FORTUNE — It’s the economies, stupid.
Russian President Vladimir Putin signed legislation officially annexing Crimea on Tuesday, in blatant disregard of threats of economic sanctions that President Barack Obama announced over the weekend. And while some have considered the events in Ukraine the result of geopolitical posturing (Arizona Senator John McCain, for instance, has blamed Russia’s actions on the Obama administration’s “disturbing lack of realism” on foreign policy.), economics and trade offer a much clearer view of the situation.
Put simply, Russia and the U.S. are free to antagonize each other because they have very little to lose economically from deteriorated relations. According to analysis from Carl Weinberg of High Frequency Economics, trade ties between the U.S. and Russia are minuscule:
U.S. goods exports to Russia totaled just $11 billion in 2013, equivalent to less than 0.1% of U.S. GDP. U.S. goods imports from Russia totaled $27 billion, just under 0.2% of U.S. GDP.
The direct financial linkages between the United States and Russia are also small. According to [the Treasury Department] Russians hold $139 billion in U.S. Treasury securities and virtually no U.S. corporate bonds or equities — at least directly. Russian direct investment in the United States also appears minimal. In the other direction, U.S. residents hold $70 billion in long-term securities and $14 billion in direct investment in Russia.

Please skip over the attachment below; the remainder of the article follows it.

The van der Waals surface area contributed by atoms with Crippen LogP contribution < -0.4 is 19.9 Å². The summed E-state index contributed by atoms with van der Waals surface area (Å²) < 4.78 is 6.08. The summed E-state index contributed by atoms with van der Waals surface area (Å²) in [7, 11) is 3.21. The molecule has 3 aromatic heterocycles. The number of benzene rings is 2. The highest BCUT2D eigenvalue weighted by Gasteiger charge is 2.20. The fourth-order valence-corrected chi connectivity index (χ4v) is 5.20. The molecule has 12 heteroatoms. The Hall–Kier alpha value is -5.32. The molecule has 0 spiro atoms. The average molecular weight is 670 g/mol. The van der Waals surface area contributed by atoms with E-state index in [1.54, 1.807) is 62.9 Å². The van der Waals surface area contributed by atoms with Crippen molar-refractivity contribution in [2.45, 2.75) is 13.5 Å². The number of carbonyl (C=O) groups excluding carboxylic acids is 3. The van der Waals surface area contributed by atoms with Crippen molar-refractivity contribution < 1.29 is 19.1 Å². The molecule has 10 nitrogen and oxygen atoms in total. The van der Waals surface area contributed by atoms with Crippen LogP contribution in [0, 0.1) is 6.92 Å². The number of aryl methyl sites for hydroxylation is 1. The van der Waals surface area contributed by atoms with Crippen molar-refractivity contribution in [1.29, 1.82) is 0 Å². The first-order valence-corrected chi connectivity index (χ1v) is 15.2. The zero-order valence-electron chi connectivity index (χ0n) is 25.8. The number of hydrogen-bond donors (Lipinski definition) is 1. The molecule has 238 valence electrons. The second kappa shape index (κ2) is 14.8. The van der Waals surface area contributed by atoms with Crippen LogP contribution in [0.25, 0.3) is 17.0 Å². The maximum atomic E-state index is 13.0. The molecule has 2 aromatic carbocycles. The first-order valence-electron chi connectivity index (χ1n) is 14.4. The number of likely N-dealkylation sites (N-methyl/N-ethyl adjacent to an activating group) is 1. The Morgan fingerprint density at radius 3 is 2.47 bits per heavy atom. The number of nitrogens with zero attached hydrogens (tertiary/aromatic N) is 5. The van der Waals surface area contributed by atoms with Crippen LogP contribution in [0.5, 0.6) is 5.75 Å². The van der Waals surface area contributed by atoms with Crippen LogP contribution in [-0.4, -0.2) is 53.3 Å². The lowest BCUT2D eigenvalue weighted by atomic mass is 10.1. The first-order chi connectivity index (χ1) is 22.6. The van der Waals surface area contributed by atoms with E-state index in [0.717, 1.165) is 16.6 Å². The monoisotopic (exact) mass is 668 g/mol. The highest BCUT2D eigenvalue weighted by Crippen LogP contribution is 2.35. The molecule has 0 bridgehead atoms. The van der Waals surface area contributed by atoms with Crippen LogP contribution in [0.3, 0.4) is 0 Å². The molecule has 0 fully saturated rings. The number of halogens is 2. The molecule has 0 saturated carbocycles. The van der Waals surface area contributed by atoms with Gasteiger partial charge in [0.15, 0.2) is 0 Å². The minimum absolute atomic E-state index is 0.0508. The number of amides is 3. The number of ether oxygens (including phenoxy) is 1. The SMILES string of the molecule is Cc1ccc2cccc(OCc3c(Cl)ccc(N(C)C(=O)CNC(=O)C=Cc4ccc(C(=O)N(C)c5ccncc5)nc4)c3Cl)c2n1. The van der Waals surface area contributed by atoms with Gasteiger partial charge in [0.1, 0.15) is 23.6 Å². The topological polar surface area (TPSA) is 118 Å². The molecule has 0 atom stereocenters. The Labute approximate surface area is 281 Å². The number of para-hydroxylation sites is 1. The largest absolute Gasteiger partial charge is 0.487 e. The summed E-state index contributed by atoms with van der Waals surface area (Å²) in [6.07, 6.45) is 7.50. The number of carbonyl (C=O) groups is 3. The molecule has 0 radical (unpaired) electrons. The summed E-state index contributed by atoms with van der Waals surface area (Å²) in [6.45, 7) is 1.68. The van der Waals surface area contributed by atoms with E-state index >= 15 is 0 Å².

Meanwhile, the European Union is far more reliant on Russia for its economic health, as much of the E.U.’s supply of natural gas comes from Russian gas fields. This may explain why the E.U. has been less forceful than the U.S. in its sanctions announced this weekend.
By contrast, take a look at the United States’ economic relationship with China. Unlike Russia, China is a very lucrative source for U.S. exports — it constitutes a $300 billion market for U.S. firms if you combine both exports and sales in China by firms with U.S. investment, according to the Congressional Research Service. Total trade between China and the U.S. reached more than half a trillion dollars in 2013, a significant chunk of both countries’ total economic output.
These statistics also help explain why China — which often sides with Russia on questions brought to the United Nations Security Council — abstained from a vote to condemn Russia’s actions in Eastern Europe.